Sutta Anthologies

These are book that contain selections of suttas based on a particular topic. Anthologies are an excellent way to begin reading suttas.

  • * In the Buddhas Words: An Anthology of Discourses from the Pali Canon, Translated by Bhikkhu Bodhi (Wisdom Publications, ISBN: 978-0861714919) This is the single best starting place for beginning to read the teachings of the Buddha.
  • Handful of Leaves Volumes 1–4 (an anthology of the suttas), Dhammapada, Itivuttaka, Merit, Into the Stream, A Mediators Tools, Beyond Coping, A Burden Off the Mind, Mindful of the Body, Recognizing the Dhamma. All translated by Ajahn Ṭhanissaro (Metta Forest Monastery, free)
  • The Life of the Buddha: According to the Pali Canon, by Nyanamoli Thera (BPS, BP 101S)
  • Buddha, My Refuge: Contemplation of the Buddha, by Bhikkhu Khantipalo (BPS, BP 409S)

 Reference

  • Every sutta library must have a good English dictionary readily available for looking up unfamiliar words. It should be as large as possible.
  • Concise Pali-English Dictionary, by A.P. Buddhadata Mahathera. Provides simple definitions for thousands of Pali words. Available from Pariyatti.org. (Motilal Banarsidass, ISBN: 978-81-208-0605-4, Paperback)

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Sutta Reading Book Sources

This page contains contact information specifically for print copies of sutta texts, either for purchase, free distribution or PDF Download. You may also be interested in the document Building a Sutta Library.

Sources: Printed books, commercial

Wisdom Publications

wisdompubs.orgWisdom Publications logo. All of these books are available in both print and e-book (epub, Kindle, pdf) without DRM. Wisdom publishes:

  • In the Buddha’s Words, by Bhikkhu Bodhi
  • The Long Discourses of the Buddha: A Translation of the Dīgha Nikāya by Maurice Walsh
  • The Middle Length Discourses of the Buddha, A Translation of the Majjhima Nikāya, translated by Bhikkhu Ñāṇamoli and Bhikkhu Bodhi
  • The Connected Discourses of the Buddha, A Translation of the Saṁyutta Nikāya, by Bhikkhu Bodhi
  • The Numerical Discourses of the Buddha: A (complete) Translation of the Aṅguttara Nikāya, translated by Bhikkhu Bodhi
  • The Suttanipata: An Ancient Collection of the Buddha’s Discourses Together with Its Commentaries, translated by Bhikkhu Bodhi
  • The Buddha’s Teachings on Social and Communal Harmony
    An Anthology of Discourses from the Pali Canon, by Bhikkhu Bodhi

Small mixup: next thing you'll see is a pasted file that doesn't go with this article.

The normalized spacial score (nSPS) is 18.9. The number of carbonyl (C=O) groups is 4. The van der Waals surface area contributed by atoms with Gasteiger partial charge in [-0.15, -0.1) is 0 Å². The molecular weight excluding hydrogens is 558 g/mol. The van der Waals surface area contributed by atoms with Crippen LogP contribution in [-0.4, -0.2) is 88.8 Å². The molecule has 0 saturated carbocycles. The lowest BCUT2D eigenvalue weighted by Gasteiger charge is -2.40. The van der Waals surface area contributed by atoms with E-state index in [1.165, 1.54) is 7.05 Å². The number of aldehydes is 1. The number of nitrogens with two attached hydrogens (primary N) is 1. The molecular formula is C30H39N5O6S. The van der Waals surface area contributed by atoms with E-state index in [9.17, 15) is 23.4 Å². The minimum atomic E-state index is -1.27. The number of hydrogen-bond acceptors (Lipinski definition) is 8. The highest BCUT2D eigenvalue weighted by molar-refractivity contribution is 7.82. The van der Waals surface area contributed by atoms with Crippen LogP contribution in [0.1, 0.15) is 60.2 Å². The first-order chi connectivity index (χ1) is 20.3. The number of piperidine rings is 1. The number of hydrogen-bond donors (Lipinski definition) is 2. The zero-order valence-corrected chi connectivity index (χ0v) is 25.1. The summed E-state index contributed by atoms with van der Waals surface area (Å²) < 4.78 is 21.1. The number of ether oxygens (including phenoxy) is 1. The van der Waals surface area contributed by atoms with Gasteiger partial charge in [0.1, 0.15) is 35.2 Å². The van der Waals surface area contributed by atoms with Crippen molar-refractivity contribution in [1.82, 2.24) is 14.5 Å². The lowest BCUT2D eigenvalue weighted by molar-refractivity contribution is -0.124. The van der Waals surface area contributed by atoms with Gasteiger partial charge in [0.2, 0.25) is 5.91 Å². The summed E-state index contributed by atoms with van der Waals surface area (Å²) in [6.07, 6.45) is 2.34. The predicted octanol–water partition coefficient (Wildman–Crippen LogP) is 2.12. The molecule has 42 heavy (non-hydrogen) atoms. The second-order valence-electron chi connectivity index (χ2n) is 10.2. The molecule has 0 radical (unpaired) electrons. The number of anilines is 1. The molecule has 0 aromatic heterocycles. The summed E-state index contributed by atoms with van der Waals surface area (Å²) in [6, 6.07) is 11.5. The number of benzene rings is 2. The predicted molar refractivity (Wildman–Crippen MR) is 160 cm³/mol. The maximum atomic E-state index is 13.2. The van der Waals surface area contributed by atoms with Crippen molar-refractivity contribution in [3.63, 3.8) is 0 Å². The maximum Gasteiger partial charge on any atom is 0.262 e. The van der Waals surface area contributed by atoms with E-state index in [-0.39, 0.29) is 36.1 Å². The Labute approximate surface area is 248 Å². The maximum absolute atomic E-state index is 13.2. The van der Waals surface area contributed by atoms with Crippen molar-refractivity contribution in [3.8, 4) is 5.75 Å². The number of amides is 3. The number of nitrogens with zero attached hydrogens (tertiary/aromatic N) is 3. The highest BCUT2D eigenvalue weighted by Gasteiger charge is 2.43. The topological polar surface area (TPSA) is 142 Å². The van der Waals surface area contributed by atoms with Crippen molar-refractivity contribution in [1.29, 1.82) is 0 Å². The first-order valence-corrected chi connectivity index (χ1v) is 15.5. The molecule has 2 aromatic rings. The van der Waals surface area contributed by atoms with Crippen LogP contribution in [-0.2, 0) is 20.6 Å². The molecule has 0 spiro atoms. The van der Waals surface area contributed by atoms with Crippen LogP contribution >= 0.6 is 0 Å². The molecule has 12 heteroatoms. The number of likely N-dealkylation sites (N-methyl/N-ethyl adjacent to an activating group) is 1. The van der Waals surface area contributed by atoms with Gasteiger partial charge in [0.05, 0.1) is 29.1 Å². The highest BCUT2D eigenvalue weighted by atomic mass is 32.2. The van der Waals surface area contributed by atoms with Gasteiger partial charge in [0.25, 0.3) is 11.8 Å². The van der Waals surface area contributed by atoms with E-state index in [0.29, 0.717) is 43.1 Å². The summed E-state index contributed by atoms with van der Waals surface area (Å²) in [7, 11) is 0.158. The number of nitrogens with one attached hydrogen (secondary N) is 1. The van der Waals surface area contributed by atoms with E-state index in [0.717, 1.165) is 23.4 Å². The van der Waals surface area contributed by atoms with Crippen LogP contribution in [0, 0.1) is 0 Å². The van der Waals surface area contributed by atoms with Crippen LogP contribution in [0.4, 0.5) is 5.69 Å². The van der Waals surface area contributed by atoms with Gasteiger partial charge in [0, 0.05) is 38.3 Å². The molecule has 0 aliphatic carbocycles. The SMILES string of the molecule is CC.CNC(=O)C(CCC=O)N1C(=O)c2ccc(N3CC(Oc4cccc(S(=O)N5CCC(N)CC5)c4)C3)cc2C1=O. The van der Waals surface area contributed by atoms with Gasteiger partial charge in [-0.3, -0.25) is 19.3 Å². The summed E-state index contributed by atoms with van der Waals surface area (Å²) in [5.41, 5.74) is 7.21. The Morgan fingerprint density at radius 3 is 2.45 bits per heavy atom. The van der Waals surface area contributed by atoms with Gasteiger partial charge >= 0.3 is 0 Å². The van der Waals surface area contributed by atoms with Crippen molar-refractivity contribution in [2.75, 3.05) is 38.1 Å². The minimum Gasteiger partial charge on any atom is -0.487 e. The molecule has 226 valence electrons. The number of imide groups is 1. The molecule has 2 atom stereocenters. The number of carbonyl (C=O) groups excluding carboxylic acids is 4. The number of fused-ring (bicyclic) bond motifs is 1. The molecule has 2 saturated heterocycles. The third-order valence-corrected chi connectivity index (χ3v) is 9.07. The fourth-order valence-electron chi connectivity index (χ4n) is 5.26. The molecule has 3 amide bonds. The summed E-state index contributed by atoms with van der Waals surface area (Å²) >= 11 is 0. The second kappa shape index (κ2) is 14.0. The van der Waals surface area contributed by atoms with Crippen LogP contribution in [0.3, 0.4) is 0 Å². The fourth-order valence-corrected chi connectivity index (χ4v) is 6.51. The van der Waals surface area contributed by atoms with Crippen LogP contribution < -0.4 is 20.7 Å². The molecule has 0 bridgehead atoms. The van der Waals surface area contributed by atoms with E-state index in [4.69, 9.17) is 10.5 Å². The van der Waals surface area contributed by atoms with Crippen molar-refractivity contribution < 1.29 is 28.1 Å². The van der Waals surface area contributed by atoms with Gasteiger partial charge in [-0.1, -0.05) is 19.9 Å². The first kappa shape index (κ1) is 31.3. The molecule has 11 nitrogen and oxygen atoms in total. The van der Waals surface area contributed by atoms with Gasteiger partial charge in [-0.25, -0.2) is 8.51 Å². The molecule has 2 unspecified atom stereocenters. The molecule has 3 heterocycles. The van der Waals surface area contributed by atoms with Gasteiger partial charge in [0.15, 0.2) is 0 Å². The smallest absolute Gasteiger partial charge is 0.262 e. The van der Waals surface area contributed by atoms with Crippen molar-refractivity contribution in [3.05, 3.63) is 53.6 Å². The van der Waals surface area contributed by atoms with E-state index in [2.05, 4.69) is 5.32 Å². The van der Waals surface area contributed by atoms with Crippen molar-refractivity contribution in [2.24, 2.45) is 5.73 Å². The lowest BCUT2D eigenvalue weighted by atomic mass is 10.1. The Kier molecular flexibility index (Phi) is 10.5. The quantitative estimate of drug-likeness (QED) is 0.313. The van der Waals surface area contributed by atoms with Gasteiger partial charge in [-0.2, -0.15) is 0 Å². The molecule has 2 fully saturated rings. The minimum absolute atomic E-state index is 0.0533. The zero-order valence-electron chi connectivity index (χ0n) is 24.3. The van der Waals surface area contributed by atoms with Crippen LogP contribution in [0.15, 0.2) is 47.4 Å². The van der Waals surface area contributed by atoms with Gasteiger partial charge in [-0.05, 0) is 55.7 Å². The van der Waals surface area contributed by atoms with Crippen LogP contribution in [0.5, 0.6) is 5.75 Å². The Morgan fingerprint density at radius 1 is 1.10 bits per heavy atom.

Buddhist Publication Society (BPS)

www.bps.lk Publishes:Buddhist Publication Society logo

  • The Udāna and the Itivuttaka, Two Classics from the Pali Canon, Translated by John D. Ireland;
  • Aṅguttara Nikāya Anthology, translated by Nyanaponika Thera and Bhikkhu Bodhi.
  • The Dhammapada, translated by Āchariya Buddharakkhita
  • The Life of the Buddha, According to the Pali Canon, by Bhikkhu Ñāṇamoli
  • Buddha, My Refuge, by Bhikkhu Khantipalo

The North American distributor for BPS is Pariyatti.org. For people in Canada, Source Vipassana carries many of these books.

Pali Text Society (PTS)

Available directly from www.palitext.com. The North American distributor for PTS is Pariyatti.org. For people in Canada, Source Vipassana carries many of these books. NOTE! Be very, very clear that you want to purchase the English translation, otherwise they may send you the Pali. Publishes:

  • The Rhinoceros Horn and Other Early Buddhist Poems (Sutta Nipāta), translated by K. R. Norman, with alternative translations by I. B. Horner and Ven. Walapola Rahula
  • Poems of Early Buddhist Monks (Theragāthā), translated by K. R. Norman, Pali Text Society. Paperback edition available. Complete text.
  • Poems of Early Buddhist Nuns (Therīgāthā), Translated by Mrs. C.A.F. Rhys Davids and K. R. Norman
  • Minor Anthologies Vol. IV : Vimānavatthu (Stories of the Mansions) and Petavatthu (Stories of the Departed). ISBN 13: 978-086013073-4

Printed books, Free Distribution

Metta Forest Monastery

dhammatalks.org/Metta Forest Monastery logoThey now provide a list of currently available books.

Distributes all of Ajahn Ṭhanissaro’s sutta translations as well as short anthologies. Books are published when someone donates the printing cost, so not all titles may be available. All are available as ebooks from dhammatalks.org  Note: The Handful of Leaves anthology has recently been reorganized.

  • Handful of Leaves Vol 1: Dīgha Nikāya, selected suttas
  • Handful of Leaves Vol 2: Majjhima Nikaya, selected suttas
  • Handful of Leaves Vol 3: Saṁyutta Nikāya, selected suttas
  • Handful of Leaves Vol 4: Aṅguttara Nikaya, selected suttas.
  • Dhammapada, complete
  • Udana, complete
  • Itivuttaka, complete
  • Sutta Nipata (contains Khuddakapāṭha), complete
  • Theragāthā & Therīgāthā, anthology

Other Books

Other books featured on this website, unless otherwise noted, are available through your favorite local or online book seller.

Sources: Web

ancient-buddhist-texts.netAncient-Buddhist-Texts.net logo Complete Udāna as well as many other important suttas. Everything is available as a PDF. English translations now available as .epub and .mobi e-books on the Download Page.

E-books

Visit the Sutta E-books page to see sources for e-books specifically.

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Canonical Collections For Sutta Reading Practice